ASTANA – Built on the traditions of the old world, Astana has a sense of futurism, said British artist Alex Connor, one of the Nur Kelbetti Astana Festival participants who are demonstrating their impressions of the Kazakh capital with works of art.
A painter and art historian, Connor has written ten historical novels and conspiracy thrillers set in the art world.
“I write about the past, so I pick an artist and I write something about his/her life but set that against the contemporary art world in London, New York, Paris, Tokyo, all around the world,” she said.
“The Isle of the Dead,” originally written in Italian and later translated and published, won the Rome Prize in June 2017.
Connor thinks it is possible to write a book set in the Central Asian capital.
“It would be wonderful to have all the traditions and toughness of the old world with the glorious flavour of the new,” she said.
The thriller writer is also a very talented portrait painter who came to the festival with 12 other foreign artists. They spent ten days exploring the city to express their vision of the capital on canvas.
“Astana is an extraordinary mix of the new and innovative. It took only 20 years, two decades, to create this and that is so impressive. It shows vision, hard work and dedication to build the magical brand-new city,” she added.
Connor was particularly impressed by the urban architecture.
“My favourite buildings are two huge conical gold office blocks. I also loved the fountains located between the National Museum and the mosque and the eagle on the top of Kazakh Eli monument. We have visited a huge mosque, Hazret Sultan Mosque, where it is so peaceful and quiet. Then we went to the Christian church and the synagogue and I am impressed that everybody is comfortable. Everybody intermixes in Astana, which is very rare, and that is a clever thing to be proud of,” she said.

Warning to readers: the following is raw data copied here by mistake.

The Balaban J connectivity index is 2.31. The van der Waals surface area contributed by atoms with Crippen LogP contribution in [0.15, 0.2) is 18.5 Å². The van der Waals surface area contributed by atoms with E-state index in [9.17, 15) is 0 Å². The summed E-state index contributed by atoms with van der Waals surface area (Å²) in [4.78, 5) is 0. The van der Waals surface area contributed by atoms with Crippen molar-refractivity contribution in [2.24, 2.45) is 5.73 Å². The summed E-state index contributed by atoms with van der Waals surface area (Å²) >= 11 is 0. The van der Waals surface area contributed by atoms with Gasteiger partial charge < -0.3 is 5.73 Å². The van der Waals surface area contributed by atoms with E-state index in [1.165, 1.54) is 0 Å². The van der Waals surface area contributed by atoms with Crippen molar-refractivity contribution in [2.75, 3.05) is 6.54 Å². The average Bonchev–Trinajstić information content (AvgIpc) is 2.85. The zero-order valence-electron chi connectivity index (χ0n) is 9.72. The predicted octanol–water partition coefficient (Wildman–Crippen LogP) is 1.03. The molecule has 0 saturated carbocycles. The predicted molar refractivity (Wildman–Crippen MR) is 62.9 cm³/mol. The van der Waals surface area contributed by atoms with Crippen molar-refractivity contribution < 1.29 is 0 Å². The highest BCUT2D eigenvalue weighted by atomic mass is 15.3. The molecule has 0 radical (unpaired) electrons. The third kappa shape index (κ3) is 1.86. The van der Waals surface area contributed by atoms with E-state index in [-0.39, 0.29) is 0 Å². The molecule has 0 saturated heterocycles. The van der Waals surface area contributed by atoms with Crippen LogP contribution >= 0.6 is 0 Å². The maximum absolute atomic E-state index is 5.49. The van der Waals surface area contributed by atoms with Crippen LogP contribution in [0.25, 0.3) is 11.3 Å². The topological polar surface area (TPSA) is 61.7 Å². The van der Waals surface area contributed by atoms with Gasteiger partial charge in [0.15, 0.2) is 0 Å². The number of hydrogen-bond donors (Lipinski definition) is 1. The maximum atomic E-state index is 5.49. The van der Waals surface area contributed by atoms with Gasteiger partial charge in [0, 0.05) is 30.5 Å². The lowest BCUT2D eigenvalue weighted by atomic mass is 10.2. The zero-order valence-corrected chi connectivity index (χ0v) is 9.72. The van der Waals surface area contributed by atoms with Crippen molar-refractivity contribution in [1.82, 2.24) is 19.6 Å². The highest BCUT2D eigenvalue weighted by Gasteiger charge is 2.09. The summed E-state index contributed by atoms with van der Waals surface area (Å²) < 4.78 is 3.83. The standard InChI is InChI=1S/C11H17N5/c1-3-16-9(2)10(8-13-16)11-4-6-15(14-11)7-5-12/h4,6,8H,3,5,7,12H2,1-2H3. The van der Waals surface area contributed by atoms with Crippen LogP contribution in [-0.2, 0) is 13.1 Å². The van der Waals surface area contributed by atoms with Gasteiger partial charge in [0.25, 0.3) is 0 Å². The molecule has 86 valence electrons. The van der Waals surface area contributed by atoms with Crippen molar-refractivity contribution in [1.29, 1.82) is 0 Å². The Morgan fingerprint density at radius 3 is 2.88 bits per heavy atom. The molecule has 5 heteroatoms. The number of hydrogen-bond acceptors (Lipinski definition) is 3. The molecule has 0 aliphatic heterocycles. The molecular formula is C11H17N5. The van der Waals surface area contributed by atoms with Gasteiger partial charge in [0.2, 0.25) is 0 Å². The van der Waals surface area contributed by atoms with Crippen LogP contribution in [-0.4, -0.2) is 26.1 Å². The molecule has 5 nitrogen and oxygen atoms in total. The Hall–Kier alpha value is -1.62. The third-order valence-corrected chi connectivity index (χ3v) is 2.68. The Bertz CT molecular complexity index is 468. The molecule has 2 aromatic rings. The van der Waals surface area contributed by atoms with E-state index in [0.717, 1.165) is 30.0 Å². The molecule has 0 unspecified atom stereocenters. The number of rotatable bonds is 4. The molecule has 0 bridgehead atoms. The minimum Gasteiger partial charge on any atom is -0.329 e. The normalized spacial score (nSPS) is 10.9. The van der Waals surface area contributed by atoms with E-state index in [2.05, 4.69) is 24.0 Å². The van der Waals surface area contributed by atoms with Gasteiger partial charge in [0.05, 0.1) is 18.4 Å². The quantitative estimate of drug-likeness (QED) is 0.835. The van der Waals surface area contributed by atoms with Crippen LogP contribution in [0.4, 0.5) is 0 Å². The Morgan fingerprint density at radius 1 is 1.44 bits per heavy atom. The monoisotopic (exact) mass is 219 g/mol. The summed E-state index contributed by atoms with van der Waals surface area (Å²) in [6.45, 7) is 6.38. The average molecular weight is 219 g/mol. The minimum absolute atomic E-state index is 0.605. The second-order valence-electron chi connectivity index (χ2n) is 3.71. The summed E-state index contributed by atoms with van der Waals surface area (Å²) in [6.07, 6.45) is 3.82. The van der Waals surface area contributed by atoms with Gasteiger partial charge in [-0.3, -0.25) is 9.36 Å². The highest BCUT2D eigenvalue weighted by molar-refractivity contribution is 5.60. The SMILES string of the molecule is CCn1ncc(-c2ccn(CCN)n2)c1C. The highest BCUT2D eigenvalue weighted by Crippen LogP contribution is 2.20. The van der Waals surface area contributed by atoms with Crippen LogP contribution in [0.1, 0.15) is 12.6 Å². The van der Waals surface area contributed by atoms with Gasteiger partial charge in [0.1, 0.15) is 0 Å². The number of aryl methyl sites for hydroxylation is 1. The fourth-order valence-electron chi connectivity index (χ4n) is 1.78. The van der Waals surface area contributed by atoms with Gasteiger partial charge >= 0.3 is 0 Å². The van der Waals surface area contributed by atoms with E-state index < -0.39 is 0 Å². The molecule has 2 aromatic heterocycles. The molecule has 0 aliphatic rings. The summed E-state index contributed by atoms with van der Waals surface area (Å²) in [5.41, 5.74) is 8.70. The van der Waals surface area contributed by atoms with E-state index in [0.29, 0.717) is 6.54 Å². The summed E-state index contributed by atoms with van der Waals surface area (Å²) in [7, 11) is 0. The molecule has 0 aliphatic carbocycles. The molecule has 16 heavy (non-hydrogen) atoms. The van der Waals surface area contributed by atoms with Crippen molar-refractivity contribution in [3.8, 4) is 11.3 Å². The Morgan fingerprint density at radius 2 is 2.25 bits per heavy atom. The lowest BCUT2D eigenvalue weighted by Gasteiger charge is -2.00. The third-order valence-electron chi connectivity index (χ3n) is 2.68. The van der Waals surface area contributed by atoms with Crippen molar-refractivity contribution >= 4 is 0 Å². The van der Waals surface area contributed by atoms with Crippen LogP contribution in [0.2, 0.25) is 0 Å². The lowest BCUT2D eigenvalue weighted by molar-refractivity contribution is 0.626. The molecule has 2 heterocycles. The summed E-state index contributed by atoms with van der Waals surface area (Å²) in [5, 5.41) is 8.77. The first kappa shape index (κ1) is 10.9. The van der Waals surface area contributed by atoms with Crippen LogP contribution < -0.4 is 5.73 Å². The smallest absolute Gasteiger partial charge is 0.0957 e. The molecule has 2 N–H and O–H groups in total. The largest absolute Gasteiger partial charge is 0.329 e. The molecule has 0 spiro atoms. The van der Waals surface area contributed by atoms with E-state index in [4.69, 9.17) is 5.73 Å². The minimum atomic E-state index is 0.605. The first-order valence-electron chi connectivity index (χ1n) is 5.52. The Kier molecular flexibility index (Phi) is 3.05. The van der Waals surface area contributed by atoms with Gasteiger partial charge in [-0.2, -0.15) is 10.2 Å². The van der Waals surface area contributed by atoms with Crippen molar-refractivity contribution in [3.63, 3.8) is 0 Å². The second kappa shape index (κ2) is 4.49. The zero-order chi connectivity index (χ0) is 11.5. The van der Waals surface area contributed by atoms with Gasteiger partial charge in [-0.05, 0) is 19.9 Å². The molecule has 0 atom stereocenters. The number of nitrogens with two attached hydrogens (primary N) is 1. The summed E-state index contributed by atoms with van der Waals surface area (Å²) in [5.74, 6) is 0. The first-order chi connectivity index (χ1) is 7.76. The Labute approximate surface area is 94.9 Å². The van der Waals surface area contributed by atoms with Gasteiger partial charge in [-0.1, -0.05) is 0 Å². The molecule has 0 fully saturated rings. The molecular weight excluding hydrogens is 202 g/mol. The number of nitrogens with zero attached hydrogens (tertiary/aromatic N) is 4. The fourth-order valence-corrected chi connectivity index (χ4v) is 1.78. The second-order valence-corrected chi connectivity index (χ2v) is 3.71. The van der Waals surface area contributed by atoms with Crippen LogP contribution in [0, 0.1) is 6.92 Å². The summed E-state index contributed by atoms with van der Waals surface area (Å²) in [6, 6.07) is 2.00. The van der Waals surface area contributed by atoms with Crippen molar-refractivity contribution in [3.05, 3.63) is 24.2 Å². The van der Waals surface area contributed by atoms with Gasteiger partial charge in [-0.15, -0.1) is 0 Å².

The artist also had an opportunity to talk with the local population.
“One thing which really amazed me is how people are incredibly receptive to art. Besides that, they have such pride in their city. That is enthusiasm and you should be proud of where you live and what you have achieved,” she added.
The city is not merely a concrete jungle of skyscrapers and Connor noticed its human touch.
“The people are the humanity of the city; the soul of Astana is your roots. At night, when all the lights run, I saw the lights of high buildings looking like those in science fiction movies. Astana has an amazing sense of futurism which is set against traditions. The future is important; it is what we should live for as long as we do not forget about our roots, about where we come from,” she said.
Connor wanted to paint portraits of local people, illustrating traditional features to make certain Kazakhstan’s origins endure.
“I painted a mature man with a beard holding the eagle to show solidity and maturity, a woman with a dombra which brings up music and beauty, since you have no city without women, and a young man looking away at the future you are building every day,” she said.
Typically, the portrait painter has a model. This time, however, she did not use a particular individual, instead creating works from her imagination.
“I was walking in the city and looking at people’s faces, bone structure, eyes and their colour. Then I got a composite picture from my memory, including traits of different people. I wanted the paintings to include a little bit of every Kazakh citizen, everybody from Astana, so the portraits do not depict specific people,” she said.
Connor’s paintings and those by 19 other artists, including six Kazakhs, are available to the public through June 30 at Kazakhstan’s National Museum.